folder. Here, either edit your current logon script or create a new one. In the
file, include these lines:

\\servername\netlogon\ifmember.exe "WinXP Users"
if errorlevel 1 \\spservername\sharename\update\update 
/passive /forcerestart /d:c:\sp2backup

Here you’ll replace servername
with the name of the primary domain controller where you store your logon
scripts; spservername with the name
of the server where you’re storing the extracted Service Pack 2 files; and sharename with the name of the share you
created for Service Pack 2.

As you can see, I’ve included a few extra switches for the
Update command. The /passive switch displays a progress bar that users can
watch to ensure that Service Pack 2 installs properly. The /forcerestart switch
will cause the Windows XP workstation to reboot automatically when Service Pack
2 finishes installing. The /d: switch sets the location for the backup files
that Service Pack 2 will use to store old Windows XP files in case you need to
back out of the Service Pack.

Applying the package

With the logon script in place, the next time your Windows
XP workstations reboot and a user whom you’ve made a member of the WinXP Users
group logs in, Service Pack 2 will install. The service pack will install in
unattended mode but, unlike applying Service Pack 2 from a group policy in
Windows 2000, it will install after the user logs on. Because the service pack
is so large, you probably will want to warn your users in advance that it will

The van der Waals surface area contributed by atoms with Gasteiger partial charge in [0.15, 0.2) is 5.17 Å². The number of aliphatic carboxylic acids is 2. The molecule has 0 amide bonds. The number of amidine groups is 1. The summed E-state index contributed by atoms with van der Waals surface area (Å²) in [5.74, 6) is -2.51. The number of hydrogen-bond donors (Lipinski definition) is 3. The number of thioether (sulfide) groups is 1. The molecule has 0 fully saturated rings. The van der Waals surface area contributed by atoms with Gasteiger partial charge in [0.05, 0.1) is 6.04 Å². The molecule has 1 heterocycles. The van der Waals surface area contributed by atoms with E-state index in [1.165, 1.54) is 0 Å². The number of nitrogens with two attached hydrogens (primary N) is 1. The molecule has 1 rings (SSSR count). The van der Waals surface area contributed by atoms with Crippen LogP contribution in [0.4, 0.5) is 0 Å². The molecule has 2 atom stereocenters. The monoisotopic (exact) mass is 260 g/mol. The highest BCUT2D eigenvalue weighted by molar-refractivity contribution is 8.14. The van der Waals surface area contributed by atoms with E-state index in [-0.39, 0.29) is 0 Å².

take a while for the package to install when they log on to their machines.

Caveat service pack

Here’s one final bit of advice on planning and deploying
application updates and service packs through logon scripts: Consider the
impact on your servers and availability issues when deploying the software. A
typical upgrade can generate a significant amount of network traffic. This
potential problem is magnified as the number of systems being upgraded
increases. For example, you wouldn’t want several hundred users all deploying a
service pack at the same time—your network would probably slow to a crawl.

To keep this from happening, consider staggering the upgrade
by deploying it through multiple groups at varying times. Modify the ifmember
line of the logon script for each group, and allow the logon script to apply the
upgrade to those users. Then, when the majority of users in that group have had
their systems upgraded, modify the logon script to apply the script to the next
group of users to repeat the process for its users. Continue to modify the
logon scripts to the remaining groups one at a time
until the deployment is complete. An alternative to this method, if you have
sufficient servers and network segmentation to make it feasible, is to create
multiple groups and logon scripts to distribute the upgrade load across
multiple servers.

If for some reason the service pack doesn’t appear to be
installing properly after the workstations reboot, check the Event Viewer on
the workstation. Under the Application branch, look for Errors coming from
Userenv and Application Manager. By checking these errors, you can often
discover problems with the installation. Common errors may include those
dealing with the installation files being damaged or the installation source being
unavailable. If the service pack installation fails, you’ll have to reapply the
policy or manually install the service pack.